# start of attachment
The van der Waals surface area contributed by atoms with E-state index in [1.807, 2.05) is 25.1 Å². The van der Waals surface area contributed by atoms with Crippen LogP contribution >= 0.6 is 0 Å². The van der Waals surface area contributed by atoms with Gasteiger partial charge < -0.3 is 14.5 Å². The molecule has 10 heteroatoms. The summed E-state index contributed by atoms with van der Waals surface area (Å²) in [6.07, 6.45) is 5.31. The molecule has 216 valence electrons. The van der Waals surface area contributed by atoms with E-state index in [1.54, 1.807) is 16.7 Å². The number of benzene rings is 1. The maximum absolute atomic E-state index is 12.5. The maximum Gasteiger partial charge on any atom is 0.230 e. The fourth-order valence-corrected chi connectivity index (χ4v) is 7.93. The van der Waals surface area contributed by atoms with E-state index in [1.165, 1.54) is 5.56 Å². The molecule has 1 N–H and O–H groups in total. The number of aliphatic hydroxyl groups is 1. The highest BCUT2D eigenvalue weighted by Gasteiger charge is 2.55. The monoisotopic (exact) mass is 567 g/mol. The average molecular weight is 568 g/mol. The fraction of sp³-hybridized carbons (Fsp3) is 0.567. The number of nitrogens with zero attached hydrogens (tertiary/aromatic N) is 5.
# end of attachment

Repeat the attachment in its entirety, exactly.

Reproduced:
The van der Waals surface area contributed by atoms with E-state index in [1.807, 2.05) is 25.1 Å². The van der Waals surface area contributed by atoms with Crippen LogP contribution >= 0.6 is 0 Å². The van der Waals surface area contributed by atoms with Gasteiger partial charge < -0.3 is 14.5 Å². The molecule has 10 heteroatoms. The summed E-state index contributed by atoms with van der Waals surface area (Å²) in [6.07, 6.45) is 5.31. The molecule has 216 valence electrons. The van der Waals surface area contributed by atoms with E-state index in [1.54, 1.807) is 16.7 Å². The number of benzene rings is 1. The maximum absolute atomic E-state index is 12.5. The maximum Gasteiger partial charge on any atom is 0.230 e. The fourth-order valence-corrected chi connectivity index (χ4v) is 7.93. The van der Waals surface area contributed by atoms with E-state index in [1.165, 1.54) is 5.56 Å². The molecule has 1 N–H and O–H groups in total. The number of aliphatic hydroxyl groups is 1. The highest BCUT2D eigenvalue weighted by Gasteiger charge is 2.55. The monoisotopic (exact) mass is 567 g/mol. The average molecular weight is 568 g/mol. The fraction of sp³-hybridized carbons (Fsp3) is 0.567. The number of nitrogens with zero attached hydrogens (tertiary/aromatic N) is 5.